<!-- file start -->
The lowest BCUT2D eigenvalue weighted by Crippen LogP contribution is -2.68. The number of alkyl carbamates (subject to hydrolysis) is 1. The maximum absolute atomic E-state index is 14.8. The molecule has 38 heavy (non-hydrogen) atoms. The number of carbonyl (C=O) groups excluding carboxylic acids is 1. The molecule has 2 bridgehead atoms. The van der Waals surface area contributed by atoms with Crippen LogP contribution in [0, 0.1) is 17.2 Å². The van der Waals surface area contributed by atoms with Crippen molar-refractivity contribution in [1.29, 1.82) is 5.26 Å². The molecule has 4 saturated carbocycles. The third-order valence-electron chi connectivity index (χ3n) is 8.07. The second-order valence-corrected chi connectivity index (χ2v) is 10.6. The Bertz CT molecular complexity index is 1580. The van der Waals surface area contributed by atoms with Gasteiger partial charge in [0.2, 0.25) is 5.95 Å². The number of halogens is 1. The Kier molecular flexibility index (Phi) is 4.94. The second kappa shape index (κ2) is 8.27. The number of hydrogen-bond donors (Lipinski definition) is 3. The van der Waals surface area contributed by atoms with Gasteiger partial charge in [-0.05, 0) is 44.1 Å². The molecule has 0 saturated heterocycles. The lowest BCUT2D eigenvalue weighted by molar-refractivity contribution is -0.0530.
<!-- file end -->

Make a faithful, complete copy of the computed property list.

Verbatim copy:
The lowest BCUT2D eigenvalue weighted by Crippen LogP contribution is -2.68. The number of alkyl carbamates (subject to hydrolysis) is 1. The maximum absolute atomic E-state index is 14.8. The molecule has 38 heavy (non-hydrogen) atoms. The number of carbonyl (C=O) groups excluding carboxylic acids is 1. The molecule has 2 bridgehead atoms. The van der Waals surface area contributed by atoms with Crippen LogP contribution in [0, 0.1) is 17.2 Å². The van der Waals surface area contributed by atoms with Crippen molar-refractivity contribution in [1.29, 1.82) is 5.26 Å². The molecule has 4 saturated carbocycles. The third-order valence-electron chi connectivity index (χ3n) is 8.07. The second-order valence-corrected chi connectivity index (χ2v) is 10.6. The Bertz CT molecular complexity index is 1580. The van der Waals surface area contributed by atoms with Gasteiger partial charge in [0.2, 0.25) is 5.95 Å². The number of halogens is 1. The Kier molecular flexibility index (Phi) is 4.94. The second kappa shape index (κ2) is 8.27. The number of hydrogen-bond donors (Lipinski definition) is 3. The van der Waals surface area contributed by atoms with Gasteiger partial charge in [-0.05, 0) is 44.1 Å². The molecule has 0 saturated heterocycles. The lowest BCUT2D eigenvalue weighted by molar-refractivity contribution is -0.0530.